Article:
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Rep. Jackson could be back home by September

U.S. Rep. Jesse JacksJr. his wife Chicago Ald. Sandi Jacks(7th) ask each other for support votes primary as they arrive

U.S. Rep. Jesse Jackson Jr. and his wife, Chicago Ald. Sandi Jackson (7th), ask each other for support and votes in the primary as they arrive at a polling station for early voting on March 9. | M. Spencer Green~AP

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Updated: September 10, 2012 1:51PM



WASHINGTON — Hospitalized Rep. Jesse Jackson Jr. — out of commission since June 10 and now a patient at the Mayo Clinic — could be home fairly soon: around Sept. 1, his wife, Sandi, told me Wednesday.

The September target is “my hope,” Sandi Jackson said in an interview. “God willing, [if] all the testing is done.”

She did not have one doubt that Rep. Jackson will stand for re-election. I mention that because bubbling in the political background is noise — I put it at the level of a hum — about whether he will give up the seat.

“He cares very much about the work yet to be done,” Sandi Jackson said.

Once back, he plans to campaign “vigorously,” she said — not because there is any real threat to his re-election; he faces nominal opposition in the heavily Democratic district — but to demonstrate that he has the “fight” in him to be able to do his job in Congress.

“We have a very robust campaign under way and we expect to have Jesse back at the head of the campaign,” she told me.

She wears four hats: wife, 7th Ward alderman, her husband’s campaign manager, and 7th Ward committeeman.

“He will campaign vigorously throughout the district. Our campaign apparatus is still very much intact. As matter of fact, we have a meeting tonight with area coordinators and precinct captains, giving them their marching orders,” she said.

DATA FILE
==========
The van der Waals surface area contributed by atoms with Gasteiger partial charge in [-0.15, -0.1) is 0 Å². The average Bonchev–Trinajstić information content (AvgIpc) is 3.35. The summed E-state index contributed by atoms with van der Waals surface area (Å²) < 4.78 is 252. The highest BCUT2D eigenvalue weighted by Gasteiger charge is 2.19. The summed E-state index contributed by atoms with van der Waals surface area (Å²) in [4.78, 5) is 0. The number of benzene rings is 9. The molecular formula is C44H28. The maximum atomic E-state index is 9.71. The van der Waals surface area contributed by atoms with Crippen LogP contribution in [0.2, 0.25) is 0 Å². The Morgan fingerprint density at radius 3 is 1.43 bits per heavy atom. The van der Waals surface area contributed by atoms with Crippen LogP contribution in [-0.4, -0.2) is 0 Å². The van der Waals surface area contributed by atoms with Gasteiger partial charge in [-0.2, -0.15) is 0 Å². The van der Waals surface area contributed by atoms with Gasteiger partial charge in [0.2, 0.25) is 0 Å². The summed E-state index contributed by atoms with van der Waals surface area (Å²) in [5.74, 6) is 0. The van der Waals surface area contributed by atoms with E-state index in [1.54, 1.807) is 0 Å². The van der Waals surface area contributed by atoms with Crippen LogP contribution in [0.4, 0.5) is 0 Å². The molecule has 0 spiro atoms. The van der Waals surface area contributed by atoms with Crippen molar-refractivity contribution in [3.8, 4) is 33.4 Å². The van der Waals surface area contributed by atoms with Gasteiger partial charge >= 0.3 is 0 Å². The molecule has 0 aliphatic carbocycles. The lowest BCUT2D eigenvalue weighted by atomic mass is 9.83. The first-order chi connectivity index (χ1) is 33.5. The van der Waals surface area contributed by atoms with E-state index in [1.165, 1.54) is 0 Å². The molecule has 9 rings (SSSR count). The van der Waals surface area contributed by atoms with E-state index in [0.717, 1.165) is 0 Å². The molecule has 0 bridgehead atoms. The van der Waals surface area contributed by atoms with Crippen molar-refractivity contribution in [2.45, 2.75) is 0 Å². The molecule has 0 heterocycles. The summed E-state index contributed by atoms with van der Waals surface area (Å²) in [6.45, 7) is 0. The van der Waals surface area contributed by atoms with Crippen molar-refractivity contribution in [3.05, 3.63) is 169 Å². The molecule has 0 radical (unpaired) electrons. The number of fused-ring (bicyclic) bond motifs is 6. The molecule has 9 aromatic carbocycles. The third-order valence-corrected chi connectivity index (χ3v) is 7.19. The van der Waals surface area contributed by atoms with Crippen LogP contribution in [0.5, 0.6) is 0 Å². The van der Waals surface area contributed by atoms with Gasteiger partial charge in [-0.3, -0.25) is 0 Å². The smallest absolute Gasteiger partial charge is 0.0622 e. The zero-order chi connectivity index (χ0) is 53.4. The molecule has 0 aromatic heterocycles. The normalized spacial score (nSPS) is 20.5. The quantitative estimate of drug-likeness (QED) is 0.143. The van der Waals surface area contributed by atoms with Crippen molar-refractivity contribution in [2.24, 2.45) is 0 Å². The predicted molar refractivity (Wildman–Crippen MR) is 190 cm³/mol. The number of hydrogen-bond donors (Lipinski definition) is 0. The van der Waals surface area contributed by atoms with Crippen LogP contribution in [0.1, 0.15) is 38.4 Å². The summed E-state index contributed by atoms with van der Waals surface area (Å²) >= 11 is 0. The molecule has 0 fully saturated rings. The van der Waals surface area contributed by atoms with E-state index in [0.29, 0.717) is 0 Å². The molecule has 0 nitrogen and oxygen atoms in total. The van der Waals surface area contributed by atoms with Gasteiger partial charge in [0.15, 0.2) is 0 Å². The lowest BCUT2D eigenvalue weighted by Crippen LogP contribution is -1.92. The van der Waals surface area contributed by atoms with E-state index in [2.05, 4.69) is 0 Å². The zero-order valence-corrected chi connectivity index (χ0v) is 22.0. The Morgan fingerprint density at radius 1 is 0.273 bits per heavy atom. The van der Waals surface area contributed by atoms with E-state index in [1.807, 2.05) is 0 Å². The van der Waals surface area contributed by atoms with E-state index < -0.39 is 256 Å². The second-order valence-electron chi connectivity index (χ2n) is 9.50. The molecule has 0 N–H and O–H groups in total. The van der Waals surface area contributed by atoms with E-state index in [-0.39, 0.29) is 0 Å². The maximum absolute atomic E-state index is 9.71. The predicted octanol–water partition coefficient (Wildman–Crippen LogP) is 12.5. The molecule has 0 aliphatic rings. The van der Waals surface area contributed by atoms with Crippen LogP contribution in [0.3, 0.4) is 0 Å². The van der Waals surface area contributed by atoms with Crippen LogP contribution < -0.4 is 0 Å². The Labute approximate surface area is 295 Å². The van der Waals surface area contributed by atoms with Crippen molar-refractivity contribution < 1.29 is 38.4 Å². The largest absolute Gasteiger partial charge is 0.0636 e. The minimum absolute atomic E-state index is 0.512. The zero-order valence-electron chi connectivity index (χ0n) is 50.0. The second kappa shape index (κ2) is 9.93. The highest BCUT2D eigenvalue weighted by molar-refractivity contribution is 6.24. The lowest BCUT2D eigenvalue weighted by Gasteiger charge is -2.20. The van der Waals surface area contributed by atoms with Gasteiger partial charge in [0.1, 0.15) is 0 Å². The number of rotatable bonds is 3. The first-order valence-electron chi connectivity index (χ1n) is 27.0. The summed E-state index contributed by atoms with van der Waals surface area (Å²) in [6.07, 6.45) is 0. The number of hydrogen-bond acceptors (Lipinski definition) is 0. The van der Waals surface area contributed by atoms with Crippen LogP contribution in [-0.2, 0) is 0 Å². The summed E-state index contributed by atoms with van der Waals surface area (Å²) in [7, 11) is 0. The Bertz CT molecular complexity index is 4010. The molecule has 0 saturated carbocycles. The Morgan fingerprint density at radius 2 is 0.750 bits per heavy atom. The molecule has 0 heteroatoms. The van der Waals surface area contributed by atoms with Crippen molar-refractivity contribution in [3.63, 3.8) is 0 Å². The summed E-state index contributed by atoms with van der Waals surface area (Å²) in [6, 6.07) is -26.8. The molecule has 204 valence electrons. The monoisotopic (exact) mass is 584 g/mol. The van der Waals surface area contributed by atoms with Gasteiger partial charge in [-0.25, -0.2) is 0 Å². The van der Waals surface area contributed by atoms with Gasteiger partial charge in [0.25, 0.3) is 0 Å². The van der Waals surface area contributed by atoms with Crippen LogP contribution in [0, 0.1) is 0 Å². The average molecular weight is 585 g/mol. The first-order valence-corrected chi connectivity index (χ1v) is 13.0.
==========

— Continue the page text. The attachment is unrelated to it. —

She seemed optimistic that he will be out in public well before the election.

“Absolutely, absolutely,” Sandi Jackson said. “I am encouraged and enthusiastic about what I am hearing from his doctors. I think once he leaves the medical facility he will be getting back in gear. I plan to be alongside him on the campaign trail shaking hands and kissing as many babies as we can.”

Jackson checked into the famed clinic in Rochester, Minn., last month “for extensive inpatient evaluation for depression and gastrointestinal issues.”

“Once he leaves he is going to be wanting to put his running shoes on and hit the ground running,” she said. He faces Republican Brian Woodworth and independent Marcus Lewis in November.

I also talked with the Rev. Jesse Jackson on Wednesday, and he told me his son is “responding to treatment.”

The New York Post ran a story Wednesday — attributed to un-named “family sources” — saying that he wanted son Jonathan to take Jackson’s seat if he were to give it up. Jonathan is a businessman and a “national spokesman” for the Rainbow/PUSH Coalition founded by his father.

“The story is scurrilous, it is unfair, and it is not true,” Rev. Jackson told me. “They made the whole story up . . . ain’t remotely true.”

The family role “is to be supportive. We are not talking politics at all,” he said.

Anyway, since I am down this path, if for some reason Jackson decides to leave Congress, my bet is heavily on Sandi Jackson stepping in to replace him.

The Jackson children attend school in Washington and the Jacksons have what looks from the outside like a swell home off DuPont Circle here. We chatted about how there is a “history” of wives following their husbands to Congress.

In any case — if it ever came to it — Sandi has the clout to replace him.



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